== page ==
The Psychiatrist Test Guide
The annual Psychiatry Resident-in-Training Examination (PRITE) is not a board certification test, but rather an evaluation resource for psychiatry residency programs. Most psychiatry residents in the U.S. take the exam three to four times during their training, according to the exam designer – the American College of Psychiatrists.
Psychiatry residents choose to take the exam in the fall at various training stages – even as beginners – as a way of measuring how they compare to their peers at the same level. The residents receive a detailed computer analysis of their results and the comparables. Directors of residency programs are also able to compare how their group of residents matched up against residents elsewhere.
The two-day test includes 300 questions using test booklets and answer sheets. The content areas include:
Another more specialized examination, Child PRITE, includes 200 questions surveying adolescent psychiatry issues.
PRITE questions are written by a special board including representatives from the American College of Psychiatrists, American Academy of Child and Adolescent Psychiatry, American Association of Directors of Psychiatric Residency Training, American Psychiatric Association and the Association for Academic Psychiatry as well as two neurology consultants, one genetics consultant and six psychiatry residents.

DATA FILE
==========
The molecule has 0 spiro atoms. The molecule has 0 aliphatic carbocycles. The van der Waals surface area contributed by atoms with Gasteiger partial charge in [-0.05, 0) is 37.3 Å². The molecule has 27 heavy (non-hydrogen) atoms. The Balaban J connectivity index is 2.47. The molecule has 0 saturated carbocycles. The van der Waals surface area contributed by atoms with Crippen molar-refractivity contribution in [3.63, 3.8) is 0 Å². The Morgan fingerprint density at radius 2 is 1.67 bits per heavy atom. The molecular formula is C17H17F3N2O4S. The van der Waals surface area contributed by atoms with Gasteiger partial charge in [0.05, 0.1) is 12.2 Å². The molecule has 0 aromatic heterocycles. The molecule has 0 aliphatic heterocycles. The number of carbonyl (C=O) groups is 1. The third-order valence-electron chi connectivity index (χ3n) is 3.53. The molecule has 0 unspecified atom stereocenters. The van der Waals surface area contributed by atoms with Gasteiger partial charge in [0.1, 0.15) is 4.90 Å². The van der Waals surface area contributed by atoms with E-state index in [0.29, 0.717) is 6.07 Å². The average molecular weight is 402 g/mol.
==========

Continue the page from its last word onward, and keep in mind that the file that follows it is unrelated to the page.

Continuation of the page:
American Board of Psychiatry and Neurology Inc. Subspecialty Certifications
The American Board of Psychiatry and Neurology (ABPN) issues certifications recognizing qualified specialists credential, training and testing requirements. The ABPN oversees the two-part board examinations for psychiatry, neurology or neurology with special qualifications in child neurology. The parts are divided into multiple-choice and oral exams and the total application and exam fees near $3,000.
Part I of the psychiatry exam is timed, multiple-choice and administered by computer at Pearson VUE testing centers. Psychiatry questions cover the following areas:
Part II of the exam features two sections. The candidate is given 30 minutes to examine a patient while one or more examiners observes, followed by 30 minutes of discussion with the examiners. Candidates are evaluated on the physician-patient relationship, interview conduct, data organization, phenomenology, diagnosis and prognosis.
ABPN psychiatry exam candidates also complete a vignette section presented in either written or video clip format. Examiners discuss the content with candidates.
The ABPN’s subspecialty exams and certifications include child and adolescent psychiatry, forensic psychiatry, addiction psychiatry and geriatric psychiatry. The certificates are issued for 10 years. Application and exam fees are typically $1,500 to $2,000.
If you’re interested in preparation materials for PRITE or subspecialty certifications, check out our Psychiatry Test Directory.